Calling oneself ‘Witch’ does not make a Witch – but neither does heredity itself, nor the collecting of titles, degrees, and initiations. A Witch seeks to control the forces within her/himself that make life possible in order to live wisely and without harm to others and in harmony with nature.
It may seem at times like Wicca is so flexible it defies limitations. Wiccans are frequently accused of being “self proclaimed” or “self-styled,” but let it not be forgotten that the term Witch is being used to describe the practices an individual holds as a valuable part of their craft and way of life. Someone calling himself or herself a Witch in title alone does not a Witch make. An individual’s deeds, beliefs, and actions must back this title to make it authentic. It is often believed that one can be given a title, degree, or “gifts” associated with Witchcraft simply by birth. While many religions have followers who believe in instilling a line of faith to next of kin handed down like a surname, Wiccan practice does not uphold this tradition. Perhaps because many Wiccans have come to the Craft of their own volition after spending time in faiths bestowed upon them from birth, it seems more common for modern Wiccans to want to allow those to come to this tradition who seek it for personal reasons, and not simply as a matter of family tradition.
This is not to say however that family members cannot introduce others to the Craft. It is possible that children raised in a Wiccan household will grow comfortable enough with the beliefs of their parents to which they cannot help but be exposed, to want to seek out their own practice in the Craft; however, this may not always be the case. In many Wiccan traditions children may be welcome at rites when appropriate, or will be exposed to discussion of their parents’ beliefs and practices, but will not be expected to engage fully until at an age to make a conscious commitment to study and practice as a Witch themselves.
There are also families wherein interest in parts of Witchcraft beyond the spiritual traditions of Wicca prevail sparking an interest in the Occult and supernatural that may yield a study of elements of Witchcraft. To briefly explain, Witchcraft is the practices involved in performing healing, divination, Magick etc., but does not necessarily embody the spiritual beliefs associated with Wicca as a religion. Therefore, some families define particular practices as being inherent in their culture: for example, Tarot reading or healing arts, and these practices are taught and fostered in other family members who show interest and potential.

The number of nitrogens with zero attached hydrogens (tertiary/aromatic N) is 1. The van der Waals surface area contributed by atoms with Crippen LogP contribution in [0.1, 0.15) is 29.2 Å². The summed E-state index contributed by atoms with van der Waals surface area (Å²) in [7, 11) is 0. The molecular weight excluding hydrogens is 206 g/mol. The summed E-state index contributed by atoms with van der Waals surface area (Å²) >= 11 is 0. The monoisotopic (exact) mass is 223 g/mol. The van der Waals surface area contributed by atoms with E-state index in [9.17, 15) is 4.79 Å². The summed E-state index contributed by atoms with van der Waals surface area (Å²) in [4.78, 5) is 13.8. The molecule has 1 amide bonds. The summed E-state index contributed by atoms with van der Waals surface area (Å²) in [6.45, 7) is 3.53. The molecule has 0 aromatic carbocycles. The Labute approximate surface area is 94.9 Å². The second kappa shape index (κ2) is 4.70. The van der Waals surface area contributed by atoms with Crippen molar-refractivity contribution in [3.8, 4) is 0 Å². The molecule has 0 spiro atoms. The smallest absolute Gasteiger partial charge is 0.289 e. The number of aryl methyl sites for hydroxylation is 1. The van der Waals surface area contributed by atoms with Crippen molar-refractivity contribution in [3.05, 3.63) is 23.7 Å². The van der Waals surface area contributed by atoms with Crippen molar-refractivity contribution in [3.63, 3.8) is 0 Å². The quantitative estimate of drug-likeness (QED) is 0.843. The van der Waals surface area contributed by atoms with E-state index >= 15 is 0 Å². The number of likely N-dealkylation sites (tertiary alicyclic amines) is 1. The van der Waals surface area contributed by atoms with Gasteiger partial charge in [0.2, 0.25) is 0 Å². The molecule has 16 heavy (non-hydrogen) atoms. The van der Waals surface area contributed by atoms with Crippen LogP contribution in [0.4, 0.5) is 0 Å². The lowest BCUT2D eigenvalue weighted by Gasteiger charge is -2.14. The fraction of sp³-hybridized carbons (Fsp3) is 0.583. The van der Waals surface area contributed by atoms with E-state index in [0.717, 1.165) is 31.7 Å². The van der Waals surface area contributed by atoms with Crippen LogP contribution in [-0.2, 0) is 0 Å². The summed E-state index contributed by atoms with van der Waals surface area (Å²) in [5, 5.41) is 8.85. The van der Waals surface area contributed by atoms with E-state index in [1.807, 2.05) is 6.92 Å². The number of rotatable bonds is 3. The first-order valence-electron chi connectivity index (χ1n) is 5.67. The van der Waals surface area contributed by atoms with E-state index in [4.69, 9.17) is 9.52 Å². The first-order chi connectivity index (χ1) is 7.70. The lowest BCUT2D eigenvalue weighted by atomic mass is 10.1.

Some families choose to continue the tradition of Wiccan practice throughout the generations; thus, individuals who do continue to follow Wicca as it was introduced to them by family members are known as “hereditary witches.” Nevertheless, regardless of family ties, for “hereditary witches” it is typically expected that they will need to learn, grow, and develop skills in practicing elements of Witchcraft and to grow spiritually as a Wiccan, just like anyone else. For comparison, if one is born to parents who speak German, one still needs to learn to speak German. It may be easier than someone growing up in a Spanish-speaking household who later wants to learn German, but it remains a learning process nonetheless. It is erroneous to assume that someone will have more potent Magick, more capacity for divination or healing or a better aptitude for telepathy just because their parents were Witches. There are certainly examples of families who have high numbers of individuals highly attuned to psychic phenomenon but the opposite is also found in some occasions to be true, and it remains controversial to what extent a genetic advantage is involved as opposed to openness, exposure, and practice. In all, it is how one lives, and follows the path of the God and Goddess, that wisdom to practice Witchcraft develops, not from family history alone.
Angela Kaufman is the coauthor of Wicca: What’s the Real Deal? Breaking Through the Misconceptions, along with Dayna Winters, and Patricia Gardner. You can find out more about the book at: http://www.wwtrd.webs.com.